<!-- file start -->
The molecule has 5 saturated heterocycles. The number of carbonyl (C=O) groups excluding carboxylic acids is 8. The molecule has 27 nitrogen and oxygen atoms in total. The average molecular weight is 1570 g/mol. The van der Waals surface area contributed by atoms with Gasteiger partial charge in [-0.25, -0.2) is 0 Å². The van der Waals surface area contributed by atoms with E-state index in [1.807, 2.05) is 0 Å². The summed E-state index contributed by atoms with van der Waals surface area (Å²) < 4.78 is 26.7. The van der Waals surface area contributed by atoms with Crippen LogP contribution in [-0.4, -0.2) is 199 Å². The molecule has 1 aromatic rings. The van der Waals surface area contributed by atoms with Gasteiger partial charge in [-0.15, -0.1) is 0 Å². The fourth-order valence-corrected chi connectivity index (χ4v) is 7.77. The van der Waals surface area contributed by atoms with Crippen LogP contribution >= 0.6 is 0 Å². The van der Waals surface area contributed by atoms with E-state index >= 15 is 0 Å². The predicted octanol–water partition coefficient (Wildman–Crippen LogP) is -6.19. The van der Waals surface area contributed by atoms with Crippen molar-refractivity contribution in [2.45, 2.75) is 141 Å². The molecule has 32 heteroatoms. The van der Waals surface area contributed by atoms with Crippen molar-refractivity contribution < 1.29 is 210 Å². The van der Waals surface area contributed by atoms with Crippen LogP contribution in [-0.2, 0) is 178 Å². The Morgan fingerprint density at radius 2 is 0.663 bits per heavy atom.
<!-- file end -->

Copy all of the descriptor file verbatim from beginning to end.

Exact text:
The molecule has 5 saturated heterocycles. The number of carbonyl (C=O) groups excluding carboxylic acids is 8. The molecule has 27 nitrogen and oxygen atoms in total. The average molecular weight is 1570 g/mol. The van der Waals surface area contributed by atoms with Gasteiger partial charge in [-0.25, -0.2) is 0 Å². The van der Waals surface area contributed by atoms with E-state index in [1.807, 2.05) is 0 Å². The summed E-state index contributed by atoms with van der Waals surface area (Å²) < 4.78 is 26.7. The van der Waals surface area contributed by atoms with Crippen LogP contribution in [-0.4, -0.2) is 199 Å². The molecule has 1 aromatic rings. The van der Waals surface area contributed by atoms with Gasteiger partial charge in [-0.15, -0.1) is 0 Å². The fourth-order valence-corrected chi connectivity index (χ4v) is 7.77. The van der Waals surface area contributed by atoms with Crippen LogP contribution >= 0.6 is 0 Å². The van der Waals surface area contributed by atoms with E-state index >= 15 is 0 Å². The predicted octanol–water partition coefficient (Wildman–Crippen LogP) is -6.19. The van der Waals surface area contributed by atoms with Crippen molar-refractivity contribution in [2.45, 2.75) is 141 Å². The molecule has 32 heteroatoms. The van der Waals surface area contributed by atoms with Crippen molar-refractivity contribution < 1.29 is 210 Å². The van der Waals surface area contributed by atoms with Crippen LogP contribution in [-0.2, 0) is 178 Å². The Morgan fingerprint density at radius 2 is 0.663 bits per heavy atom.